CHINA: I Am Very Optimistic

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Victory finally came to China—a great double triumph in war and diplomacy. There were still uncertainties ahead—as there were uncertainties ahead of every power in the world, great and small. But never in modern times had the great nation of 450,000,000 people been so close to an era of peace and progress. After a century of foreign intervention and meddling western imperialism, China was mistress of her own house and her own destiny.

Back to Nanking. The big moment came at Chihkiang, a sun-baked Allied air base in Central China. A Japanese plane circled, then glided to a bumpy landing. Chinese officers waited.

No salutes were exchanged as the Japanese Deputy Chief of Staff in China, Major General Takeo Imai, his gloved hand resting on the jeweled hilt of his oversize samurai sword, stepped stiffly into a Chinese Army jeep. His six aides and their luggage (briefcases, tins of tea, fruit juices, U.S. crabmeat) followed.

Under a flowering cherry tree, the in scrutable Japs were served Chinese food by inscrutable Chinese waiters. Then they were summoned to headquarters of Lieut. General Hsiao Yu-shu, deputy of Chinese Chief of Staff General Ho Ying-chin.

General Hsiao did not rise as the enemy entered. In the background innumerable cups of tea were poured as the terms were outlined. When the enemy handed over a map showing the disposition of his 1,000,000 troops in China, General Hsiao's aides broke their imperturbability, crowded for a jubilant look.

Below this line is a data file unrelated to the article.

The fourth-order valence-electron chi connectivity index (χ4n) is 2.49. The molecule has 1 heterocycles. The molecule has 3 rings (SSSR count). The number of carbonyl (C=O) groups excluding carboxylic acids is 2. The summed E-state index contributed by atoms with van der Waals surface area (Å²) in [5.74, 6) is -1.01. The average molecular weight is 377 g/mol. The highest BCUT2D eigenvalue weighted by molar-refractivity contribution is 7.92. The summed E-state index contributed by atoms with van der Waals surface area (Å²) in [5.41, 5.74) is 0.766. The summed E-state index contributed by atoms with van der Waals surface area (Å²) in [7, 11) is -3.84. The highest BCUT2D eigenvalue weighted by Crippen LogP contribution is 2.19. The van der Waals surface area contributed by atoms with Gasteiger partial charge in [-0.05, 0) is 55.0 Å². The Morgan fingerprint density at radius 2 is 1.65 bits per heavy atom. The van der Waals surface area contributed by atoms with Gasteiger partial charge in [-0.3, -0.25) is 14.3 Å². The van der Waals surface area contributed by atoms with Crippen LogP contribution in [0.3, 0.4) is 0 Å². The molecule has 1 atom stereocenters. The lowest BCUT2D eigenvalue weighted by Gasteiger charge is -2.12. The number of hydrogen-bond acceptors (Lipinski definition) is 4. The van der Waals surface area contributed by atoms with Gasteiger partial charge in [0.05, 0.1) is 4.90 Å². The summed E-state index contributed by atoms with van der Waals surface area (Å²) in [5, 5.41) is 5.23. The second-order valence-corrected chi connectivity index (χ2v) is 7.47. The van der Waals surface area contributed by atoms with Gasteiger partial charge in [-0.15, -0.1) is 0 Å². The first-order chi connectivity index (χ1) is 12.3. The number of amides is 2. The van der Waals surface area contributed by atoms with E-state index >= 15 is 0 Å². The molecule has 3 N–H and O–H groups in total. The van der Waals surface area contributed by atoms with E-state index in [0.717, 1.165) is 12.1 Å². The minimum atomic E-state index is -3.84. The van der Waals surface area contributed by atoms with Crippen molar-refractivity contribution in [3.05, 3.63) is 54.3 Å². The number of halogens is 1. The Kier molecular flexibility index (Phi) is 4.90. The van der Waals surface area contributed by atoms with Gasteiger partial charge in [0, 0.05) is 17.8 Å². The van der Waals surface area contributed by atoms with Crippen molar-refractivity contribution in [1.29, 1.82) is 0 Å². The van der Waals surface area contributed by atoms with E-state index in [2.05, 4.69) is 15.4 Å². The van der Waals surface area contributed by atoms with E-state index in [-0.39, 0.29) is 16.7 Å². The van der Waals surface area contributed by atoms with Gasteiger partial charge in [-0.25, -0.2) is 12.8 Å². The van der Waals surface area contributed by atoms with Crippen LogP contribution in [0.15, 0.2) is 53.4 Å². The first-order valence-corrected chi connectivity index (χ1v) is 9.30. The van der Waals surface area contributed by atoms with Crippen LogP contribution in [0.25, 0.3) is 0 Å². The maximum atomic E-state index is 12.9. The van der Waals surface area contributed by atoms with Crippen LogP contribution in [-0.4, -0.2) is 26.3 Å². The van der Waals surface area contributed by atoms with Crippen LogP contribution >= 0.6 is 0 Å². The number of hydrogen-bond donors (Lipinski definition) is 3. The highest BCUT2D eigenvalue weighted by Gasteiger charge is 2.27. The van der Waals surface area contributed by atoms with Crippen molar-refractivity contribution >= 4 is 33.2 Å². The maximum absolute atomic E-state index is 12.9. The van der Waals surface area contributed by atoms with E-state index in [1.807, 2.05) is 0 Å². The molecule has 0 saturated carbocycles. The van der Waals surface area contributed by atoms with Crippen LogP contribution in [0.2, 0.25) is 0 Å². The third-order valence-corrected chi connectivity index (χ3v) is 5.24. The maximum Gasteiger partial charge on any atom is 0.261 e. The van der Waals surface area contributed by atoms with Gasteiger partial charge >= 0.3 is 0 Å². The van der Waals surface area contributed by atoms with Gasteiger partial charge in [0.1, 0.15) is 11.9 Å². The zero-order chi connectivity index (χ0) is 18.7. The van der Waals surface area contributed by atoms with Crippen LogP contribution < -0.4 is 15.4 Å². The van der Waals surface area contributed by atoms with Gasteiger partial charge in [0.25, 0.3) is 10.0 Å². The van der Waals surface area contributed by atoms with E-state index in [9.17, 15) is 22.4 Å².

Two days later the Japanese Commander in Chief in China, Lieut. General Yasuji Okamura, agreed to surrender all his sea, air and ground forces, from Manchuria's southern border to Formosa and northern Indo-China. Next day, Generalissimo Chiang Kai-shek's Central Government troops entered Nanking. They were back in China's capital just seven years, nine months and five days since they had been forced to leave the city to a brutal fate that shook the world.

"Hao Hao!" At the temporary capital in Chungking the Generalissimo whirled through a week of high statesmanship. In a brief ceremony at the National Government building, he signed the United Nations Charter. When he put down his brush, he made his characteristic short, quick bow, murmured: "Hao hao, hao hao—very good, very good!" He looked deeply satisfied.

Before a joint session of the powerful National Defense Council and the Kuomintang Central Executive Committee, the Generalissimo delivered an epochal address on foreign policy. It was the logical sequence to the treaty of friendship and alliance negotiated in Moscow by his dynamic brother-in-law and trouble-shooter-in-chief, Premier T. V. Soong (see INTERNATIONAL).

In an interview with TIME Correspondent Annalee Jacoby, the Generalissimo voiced his own, and his nation's high hopes. "I am very optimistic," he said. On the eve of important talks with the Chinese Communists, he felt that a peaceful unity could be achieved. He was firm in his ruling on the Communist demand that the convocation of a National Assembly to launch constitutional government be postponed. "The National Assembly,"' said he, "will be convened as scheduled."'

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